1959 Sadler-Meyer Special
- Kilometerstand5 mi / 9 km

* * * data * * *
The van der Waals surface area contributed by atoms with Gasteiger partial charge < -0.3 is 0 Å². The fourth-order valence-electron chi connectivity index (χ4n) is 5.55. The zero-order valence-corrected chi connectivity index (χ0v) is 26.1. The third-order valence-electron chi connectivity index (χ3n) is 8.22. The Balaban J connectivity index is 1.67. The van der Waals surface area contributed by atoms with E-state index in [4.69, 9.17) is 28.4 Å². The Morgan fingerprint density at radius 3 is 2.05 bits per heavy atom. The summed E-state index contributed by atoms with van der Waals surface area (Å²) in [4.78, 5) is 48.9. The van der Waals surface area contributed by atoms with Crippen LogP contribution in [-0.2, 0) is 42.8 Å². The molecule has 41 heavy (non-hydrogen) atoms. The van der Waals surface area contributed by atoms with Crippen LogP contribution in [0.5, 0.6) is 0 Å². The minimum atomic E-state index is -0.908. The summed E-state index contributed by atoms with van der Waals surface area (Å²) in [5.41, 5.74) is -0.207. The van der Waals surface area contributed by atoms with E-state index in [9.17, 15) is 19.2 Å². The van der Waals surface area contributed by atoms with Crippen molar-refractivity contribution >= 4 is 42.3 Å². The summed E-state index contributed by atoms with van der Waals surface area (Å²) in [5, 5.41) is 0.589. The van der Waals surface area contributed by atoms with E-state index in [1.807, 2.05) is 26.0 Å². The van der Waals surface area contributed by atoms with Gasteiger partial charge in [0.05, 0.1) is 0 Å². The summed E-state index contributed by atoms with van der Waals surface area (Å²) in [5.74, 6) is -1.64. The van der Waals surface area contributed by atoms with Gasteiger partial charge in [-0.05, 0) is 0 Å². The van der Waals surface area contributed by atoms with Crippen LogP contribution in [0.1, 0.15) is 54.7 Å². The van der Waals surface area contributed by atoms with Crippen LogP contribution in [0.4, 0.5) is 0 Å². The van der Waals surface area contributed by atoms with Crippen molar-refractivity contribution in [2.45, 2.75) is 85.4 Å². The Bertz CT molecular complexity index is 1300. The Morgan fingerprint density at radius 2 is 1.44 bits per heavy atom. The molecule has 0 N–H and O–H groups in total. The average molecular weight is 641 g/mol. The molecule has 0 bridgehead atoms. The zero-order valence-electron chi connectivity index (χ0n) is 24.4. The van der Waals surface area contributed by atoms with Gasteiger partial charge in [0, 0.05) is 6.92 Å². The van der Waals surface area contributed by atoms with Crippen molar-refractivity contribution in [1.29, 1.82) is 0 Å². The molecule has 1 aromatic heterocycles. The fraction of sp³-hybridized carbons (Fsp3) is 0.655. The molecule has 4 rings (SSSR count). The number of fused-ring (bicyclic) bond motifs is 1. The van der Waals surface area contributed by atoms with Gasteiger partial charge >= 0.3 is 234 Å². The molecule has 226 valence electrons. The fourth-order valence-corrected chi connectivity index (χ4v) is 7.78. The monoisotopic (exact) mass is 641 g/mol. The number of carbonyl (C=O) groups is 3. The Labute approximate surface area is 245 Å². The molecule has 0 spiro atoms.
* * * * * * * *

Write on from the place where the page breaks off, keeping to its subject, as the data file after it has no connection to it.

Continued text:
Three Time Giant's Despair Hillclimb Champion and Unlimited Class Record Holder.1959 Sadler-Meyer Specials/n SC008, Engine No. 3756519Blue with Brown LeatherThe 1959 Sadler-Meyer Special is a remarkable automobile on many criteria. Its history is traceable to the earliest days of America’s road racing history in pre-war ARCA events. It won and set records at one of North America’s earliest and most storied competitions, the Giant’s Despair Hillclimb. It was engineered and constructed by Bill Sadler, a multiple talent who designed, constructed and drove his road racing specials in competition with legends like Scarab, Lister-Corvette, Maserati, Ferrari and Chaparral, and was reliably fast, if not a reliable finisher.Giant’s Despair got its start when the Matheson Motor Car Company relocated to Wilkes-Barre. Matheson’s chief engineer Charles Greuter, who later would engineer the famed “Safety” Stutz, tested Matheson’s 24 and 40hp fours on the quarter mile long 22 ½ % grade of Laurel Run’s Northhampton Street. It was a punishing test of pulling power that far exceeded Pike’s Peak maximum grade of 10 ½ % and even the 22% of Mt. Washington’s final 50 yards.Other manufacturers realized the value, in both testing and publicity, of Giant’s Despair. Their activities brought competition to the hill in 1906 and since then it has tested the skill of drivers like Barney Oldfield, Ralph dePalma, Louis Chevrolet, Phil Walters, Roger Penske and Carroll Shelby among countless others.In 1951 Giant’s Despair was revived by the nascent Sports Car Club of America, beginning a renaissance that has continued to the present, with times that dropped to under a minute in 1956 with Carroll Shelby’s run in a GP Ferrari. Among the participants in the rebirth of Giant’s Despair was John van Meyer.Van Meyer owned a road race special built for the Northeast’s prewar ARCA road races and campaigned the cycle-fendered car in early SCCA races and hillclimbs with a variety of increasingly powerful engines. The earliest Ford flathead V-8 was supplanted by a Cadillac and then a Pontiac, always chasing what Brock Yates described in a December 8, 1962 Competition Press feature as: “Cubes. That’s what successful hill climb cars need. And that’s what John Meyer’s Giant’s Despair record holder has …”Meyer and the rail-frame special won the 1957 New York State Hillclimb Championship and placed well on the Northeast’s road courses. But it was soon overwhelmed by the “cubes” and talents of Detroit’s OEMs and the tuners who unlocked the potential of their big V-8s.In 1958 Meyer brought the car to Canadian engineer and race car constructor Bill Sadler with the request to rebuild his Meyer Special into a contemporary road race and hillclimb competitor. Bill Sadler was a gifted car builder who combined the design instinct of Colin Chapman and the mechanical skills of Phil Remington with no small amount of instinctive driving talent. Brought up in his father’s ship in St. Catherine’s, Ontario, a center of regional race preparation, Bill got the racing bug in earnest while visiting England on his honeymoon and returned to St. Catherine’s to begin a career that would culminate in his construction of a series of Sadler sports racing cars that challenged the greatest North American road racers of the day, competing head-to-head with Scarabs, Ferraris and Listers, frequently showing them the Sadlers’ taillights.The Chevrolet-powered ladder frame Sadler Mk 2 employed simple yet imaginative features including a swing axle independent rear suspension and an ENV pre-selector gearbox. A year’s experience racing in England while working with John Tojeiro brought Sadler more experience. The 100 GBP he won for fastest speed of the meet at the Brighton Speed Trials bought the Mk 2 and succeeded in capturing an overall win at the Watkins Glen Classic. Sadler then caught the eye of parts distributor Earl Nisonger (KLG spark plugs, among others) who funded construction of the Sadler Mk 3. It was a space frame car running a 327 cubic inch Hilborn fuel injected Chevy, with independent suspension that vied with the best in the world.The Sadler-Meyer Special and Sadler Mk 3 marked a turning point in Bill Sadler’s career. He went on to create a variety of vehicles through 1961, from the Mk 4 and Mk 5 sports-racers to go karts, Formula 3 and Formula Libre race cars, each of them containing some unique design feature or component. Sadler then left racing to turn his attention to a fledgling business career. Still an innovator, today Bill Sadler builds lightweight aircraft in Scottsdale, Arizona.Bill Sadler constructed a simple ladder frame for the Sadler-Meyer Special, retaining the original Meyer Special’s Pontiac V-8, Borrani wire wheels and deDion rear suspension. The aluminum body is in the style of contemporary sports racing cars but built to accommodate Meyer’s 6’4” 250 pound frame and the big Pontiac engine. A huge hood-top air scoop covered the Pontiac’s carburetor and the air filter necessitated by frequently unpaved hillclimb surfaces. The body’s design is as attractive as Bill Sadler’s engineering, with shapely fenders, a tightly rounded cowl, low radiator air intake, driver’s head fairing and full width Plexiglas windshield that is barely as high as the tops of the front fenders. Its appearance is as good as the best late 1950s road racers, and so was its performance, capturing Meyer’s second New York State Hillclimb Championship in 1959 and scoring a second place finish at Thompson Speedway in Connecticut on July 19, 1959.In 1960, 1961, and 1962 Meyer set fast time of the day and new course records at Giant’s Despair while also circuit racing at Thompson, Lime Rock and Bridgehampton. Confirmed classifications include a second overall and first in B/Modified at Thompson on October 9, 1960, fifth overall at Lime Rock two weeks later and third in C/Modified at Thompson in July 1962.Some time thereafter Meyer sold the Sadler-Meyer Special (a conclusion gleaned from his FTD and Giant’s Despair in 1967 in a Cooper-Ford and in 1968 and 1970 in a Lola T70) and it dropped from sight. It was apparently restored and historic raced in the 1980s by Robert Fernano. It was restored again in 2008 for the previous owner, with input and assistance from Bill Sadler, to its present sharp and race-ready condition. At some time during its post-Bill Sadler history, the side exhaust pipes were enclosed, Plexiglas side windows were added for the occupants’ comfort and the nose was extended and entry lowered over a re-shaped radiator air intake, probably for better air penetration and a bit of front aerodynamic downforce. The prominent hood scoop has been replaced by a slight bubble over the engine air intake, not only improving the driver’s visibility but also the car’s appearance. It still retains its great Sadler looks however, and its undeniable link with its siblings from St. Catherine’s.Following its most recent restoration it participated in the Colorado Grand and then was publicly displayed at the 2009 Greenwich Concours d’Elegance. It has not been raced since restoration but is prepared to modern historic competition sanctioning bodies’ safety standards including onboard fire suppression system, fuel cell and electrical shutoff. It also is equipped with road and touring equipment including turn signals.The driveline is a ’58-’62 283 Chevrolet small block bored and stroked to 339 cubic inches with camel hump heads and an Offenhauser intake manifold, with a sextet of Stromberg 97 carburetors, dynode at 425hp at 6,000 rpm and 372 lm-ft torque. A Borg-Warner T10 4-speed transmission and Halibrand quick change center section help put that power to the pavement. Suspension is coilover sprung independent at the front with deDion rear with Panhard bar, Jacob’s ladder torque arm and inboard-mounted aluminum drum brakes. Front brakes are solid motor discs behind Halibrand centerlock alloy wheels. The Sadler bodywork opens completely for quick access and service with the nose folding forward and the tail folding back.In 2015 Fantasy Junction had the opportunity to sell the Sadler-Meyer Special to a collector and motorsports enthusiast in Europe who participated to two track days with the car, but performed considerable mechanical and some cosmetic work under his ownership to ensure that the car was in absolute top order both on the track and while in the paddock. This work included a complete re-upholstery of the interior, but also: a complete new pedal box assembly, new brake and clutch hydraulics, new brake proportioning valve, relocation and replacement of the brake and fuel lines, new tachometer and speedometer units, new starter, battery, and improved wiring, a major engine inspection and service, and installation of a new carburetor and linkage. Importantly, the wheels were crack tested, and the wheel bearings replaced. And finally, the differential was restored, to ensure that the power of the 283ci Chevy was transferred to the racing surface without error. The Sadler-Meyer Special might well be known as The King of the Hill. With John van Meyer behind the wheel it set fast time of the day for three consecutive years – each of them breaking the Unlimited Class record – at one of America’s oldest and most famous hillclimbs, Giant’s Despair in Laurel Run Borough, Pennsylvania.Meticulously restored in deep blue livery with red leather upholstered seats, the Sadler-Meyer Special will be a welcome entrant in road tours, Concours and historic racing events where its history, performance and good looks will set it apart both in motion and on display.At Giant’s Despair it will be the star of the show, and still capable of thrilling the crowd with a fast time, just like John van Meyer put in 1960.